- “programming languages are the user interfaces of programming”: Simon Peyton Jones.
- “Every five pages of my book is somebody’s career” : Donald Knuth.
- “The first rule of writing is to understand your audience—the better you know your reader the better you can write, of course. The second rule, for technical writing, is say everything twice in complementary ways so that the person who’s reading it has a chance to put the ideas into his or her brain in ways that reinforce each other.” : Donald Knuth
- “The problem is that coding isn’t fun if all you can do is call things out of a library, if you can’t write the library yourself. If the job of coding is just to be finding the right combination of parameters, that does fairly obvious things, then who’d want to go into that as a career?” : Knuth
Guy Steele and Peter Norvig interviews turned out to be great. I then read Simon Peyton Jones and that was great. Every interview turned out to be better than the previous one, whichever order you read it! I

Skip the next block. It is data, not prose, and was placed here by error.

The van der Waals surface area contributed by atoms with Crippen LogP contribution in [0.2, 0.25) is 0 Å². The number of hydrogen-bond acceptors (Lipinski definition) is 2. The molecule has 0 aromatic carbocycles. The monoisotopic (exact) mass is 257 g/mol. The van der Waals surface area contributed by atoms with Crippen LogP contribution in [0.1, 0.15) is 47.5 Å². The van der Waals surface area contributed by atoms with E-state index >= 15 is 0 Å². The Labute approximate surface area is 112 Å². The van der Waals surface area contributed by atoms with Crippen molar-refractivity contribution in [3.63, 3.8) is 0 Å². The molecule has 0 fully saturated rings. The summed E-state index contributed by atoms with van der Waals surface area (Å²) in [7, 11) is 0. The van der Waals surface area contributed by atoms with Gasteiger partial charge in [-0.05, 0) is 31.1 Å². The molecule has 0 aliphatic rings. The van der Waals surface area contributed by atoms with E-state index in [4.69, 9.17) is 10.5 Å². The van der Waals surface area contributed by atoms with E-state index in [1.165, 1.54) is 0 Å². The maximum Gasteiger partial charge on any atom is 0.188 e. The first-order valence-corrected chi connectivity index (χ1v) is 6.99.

just wished there were more. May be dead tree books are a bad choice for such things.
Ken Thomson’s interview had quite a lot of surprises. I just loved this interview. Ken just opens up his mind on various very interesting things.
Peter, though an author of a successful Lisp book, never gets into an argument with Ken Thomson, when he kind of, thrash the Lisp machine concept and the mentality of MIT hackers at that time to compete with the Unix. I was also surprised when Ken said he had not heard of the “Worse is better” paper of Richard Gabriel which compares the Boston style vs New Jersey Style of computing. I also couldn’t justify the vague answer Ken gave regarding Buffer overflowscaused by slppy coding of C/C++ programs. Also Ken said, at Google he has no check-in rights. He also said he despise C++ (like many others in the book and elsewhere) developed by his ex co-worker. C++ has too many features and everyone use a subset of it. Ken clearly says that it is a badly designed language.